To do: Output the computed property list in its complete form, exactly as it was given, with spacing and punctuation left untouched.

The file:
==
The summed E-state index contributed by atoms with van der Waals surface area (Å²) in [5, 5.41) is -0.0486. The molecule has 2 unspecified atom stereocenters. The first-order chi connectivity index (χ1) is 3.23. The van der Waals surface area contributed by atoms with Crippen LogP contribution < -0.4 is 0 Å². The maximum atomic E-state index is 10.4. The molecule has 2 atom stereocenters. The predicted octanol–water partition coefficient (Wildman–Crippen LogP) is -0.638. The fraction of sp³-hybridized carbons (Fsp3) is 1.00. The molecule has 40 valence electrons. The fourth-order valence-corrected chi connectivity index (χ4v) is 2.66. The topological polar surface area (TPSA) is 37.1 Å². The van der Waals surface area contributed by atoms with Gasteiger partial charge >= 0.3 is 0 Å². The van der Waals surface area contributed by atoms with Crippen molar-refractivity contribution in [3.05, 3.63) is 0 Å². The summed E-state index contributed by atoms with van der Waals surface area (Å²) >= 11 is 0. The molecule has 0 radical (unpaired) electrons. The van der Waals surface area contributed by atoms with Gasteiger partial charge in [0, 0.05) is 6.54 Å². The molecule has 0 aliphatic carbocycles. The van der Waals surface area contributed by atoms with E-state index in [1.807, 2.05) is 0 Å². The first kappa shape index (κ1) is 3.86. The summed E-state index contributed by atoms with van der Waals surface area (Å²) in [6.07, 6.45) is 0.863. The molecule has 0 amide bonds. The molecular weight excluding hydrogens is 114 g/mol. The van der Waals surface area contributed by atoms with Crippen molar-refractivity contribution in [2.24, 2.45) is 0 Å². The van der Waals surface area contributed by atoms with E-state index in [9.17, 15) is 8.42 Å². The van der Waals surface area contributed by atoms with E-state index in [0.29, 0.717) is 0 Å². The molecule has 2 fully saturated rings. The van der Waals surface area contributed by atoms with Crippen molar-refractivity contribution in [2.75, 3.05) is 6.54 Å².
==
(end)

The summed E-state index contributed by atoms with van der Waals surface area (Å²) in [5, 5.41) is -0.0486. The molecule has 2 unspecified atom stereocenters. The first-order chi connectivity index (χ1) is 3.23. The van der Waals surface area contributed by atoms with Crippen LogP contribution < -0.4 is 0 Å². The maximum atomic E-state index is 10.4. The molecule has 2 atom stereocenters. The predicted octanol–water partition coefficient (Wildman–Crippen LogP) is -0.638. The fraction of sp³-hybridized carbons (Fsp3) is 1.00. The molecule has 40 valence electrons. The fourth-order valence-corrected chi connectivity index (χ4v) is 2.66. The topological polar surface area (TPSA) is 37.1 Å². The van der Waals surface area contributed by atoms with Gasteiger partial charge >= 0.3 is 0 Å². The van der Waals surface area contributed by atoms with Crippen molar-refractivity contribution in [3.05, 3.63) is 0 Å². The summed E-state index contributed by atoms with van der Waals surface area (Å²) >= 11 is 0. The molecule has 0 radical (unpaired) electrons. The van der Waals surface area contributed by atoms with Gasteiger partial charge in [0, 0.05) is 6.54 Å². The molecule has 0 aliphatic carbocycles. The van der Waals surface area contributed by atoms with E-state index in [1.807, 2.05) is 0 Å². The first kappa shape index (κ1) is 3.86. The summed E-state index contributed by atoms with van der Waals surface area (Å²) in [6.07, 6.45) is 0.863. The molecule has 0 amide bonds. The molecular weight excluding hydrogens is 114 g/mol. The van der Waals surface area contributed by atoms with Crippen molar-refractivity contribution in [2.24, 2.45) is 0 Å². The van der Waals surface area contributed by atoms with E-state index in [9.17, 15) is 8.42 Å². The van der Waals surface area contributed by atoms with E-state index in [0.29, 0.717) is 0 Å². The molecule has 2 fully saturated rings. The van der Waals surface area contributed by atoms with Crippen molar-refractivity contribution in [2.75, 3.05) is 6.54 Å².